Ministry takes gospel from church walls to prison walls


FREDONIA, Ky. (KT) — Taking the gospel outside the church walls is something David Little has consistently promoted during his time as pastor of Dexter Baptist Church in Calloway County. That vision includes taking the gospel behind other walls — prison walls in Little’s situation — and he has seen God work miraculously in that process.

“God has been good to allow this country boy to go there and share Jesus,” Little observed. He has pastored Dexter Baptist for almost 11 years and has been employed at Western Kentucky Correctional Complex since 2006. He currently is maintenance branch manager at the segregated, dual-sex, medium-security prison, but began as a mechanic at the facility.

He started serving as a volunteer chaplain in 2006 and joined in working with HR Ministries in its various programs. But in recent months his opportunities to preach to groups of men and women in the institution have significantly increased.

Little said his wife, Sandy, and other women from the church work with the Celebrate Recovery program for women in the prison on Tuesday nights. “Every third Tuesday they’d have a guest speaker preach, and sometimes I would preach, sometimes other preachers would and other times they would have a lady give her testimony.

“Then COVID-19 hit, and volunteers were not allowed in the prison,” he said, noting that measures were put in place that effectively halted programs such as Celebrate Recovery and Rubies for Life. “The warden (Bobbi Jo Butts) asked me to start preaching on Tuesday nights. I said ‘Yes, I’ll preach to them.’”

A few weeks later, Deputy Warden for Programs Chris Hatton asked Little if he would preach to men as well. “I was tickled that she came up with the idea,” Little said, and a plan was adopted for him to preach to women on the odd Tuesdays in a month and the men on the even Tuesdays.

On his first Tuesday preaching to the women, Little used the 3 Circles presentation, and five professions of faith were made. On the third Tuesday new women showed up at the session, and two were saved. On his first session preaching to the men, one was saved while several responded by asking for prayer and making rededications.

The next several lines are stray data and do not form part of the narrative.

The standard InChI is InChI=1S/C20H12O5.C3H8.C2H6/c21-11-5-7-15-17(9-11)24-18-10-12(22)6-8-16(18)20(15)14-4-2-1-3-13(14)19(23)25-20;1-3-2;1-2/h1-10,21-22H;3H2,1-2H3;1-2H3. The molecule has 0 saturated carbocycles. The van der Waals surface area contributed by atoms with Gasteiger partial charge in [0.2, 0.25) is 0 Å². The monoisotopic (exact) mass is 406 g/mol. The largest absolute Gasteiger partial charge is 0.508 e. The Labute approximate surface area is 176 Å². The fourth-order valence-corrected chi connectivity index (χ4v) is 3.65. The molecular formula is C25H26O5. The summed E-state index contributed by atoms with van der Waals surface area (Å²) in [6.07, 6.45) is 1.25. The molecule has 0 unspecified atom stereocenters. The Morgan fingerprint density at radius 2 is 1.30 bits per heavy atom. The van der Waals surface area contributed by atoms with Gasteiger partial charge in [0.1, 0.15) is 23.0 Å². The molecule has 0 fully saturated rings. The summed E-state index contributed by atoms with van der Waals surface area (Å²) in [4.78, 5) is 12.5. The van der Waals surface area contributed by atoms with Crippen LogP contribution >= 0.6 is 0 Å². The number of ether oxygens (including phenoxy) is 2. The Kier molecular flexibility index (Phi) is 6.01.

“Todd Gray taught us Three Circles. We’ve used it at our church and at Job Corps. I had one deacon say he used Three Circles to lead someone to the Lord. Our song leader, Brandon Shropshire, has been preaching at Ledbetter Baptist the last two Sundays. This past Sunday he called and said he ended the service with Three Circles and a man was saved.

“We’re a small church but very mission-minded,” said Little. “We do a lot of work for the community. In the last 10 years, I’ve seen them (church members) grow and do mission work. They have the gift of hospitality. Before COVID, we did a tent revival — it was the first time for the church to have a tent revival.”

Little said that even during COVID, the church has seen God at work. “We’ve baptized several during COVID — we had some church members get saved then.” He applauded the church for its support. “It’s because of them that I am able to drive to prison and back. They are part of what I am doing — they pray for and support me.”

Harrell Riley, executive director of HR Ministries, said Little has “served alongside and with us in various forms over the past 14 years. In particular, during the COVID situation, we were looking for an avenue in the prison."

Riley said Little being a staff member played a key role in the opportunity. "David has a heart for inmates and a heart for those who are harassed and helpless — he wants them to know Jesus. He has taken every opportunity to share the gospel.”

Riley pointed out that not only does Little work there full time, but he spends an extra five to six hours a week of his own time to meet the needs and minister inside prison walls.


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Greg miller

Brother Riley

God bless you in your ministry. We are retired missionaries and use Bible study by mail in reaching prisoners. Our ministry didn’t slow down during Covid! The Word gets out and remains in printed form with the incarcerated to share or to study. More. It increases their reading skills. I have visited Metro here in Louisville but not preached. I would love to see preaching followed up with printed Bible Studies.

Saturday, July 31

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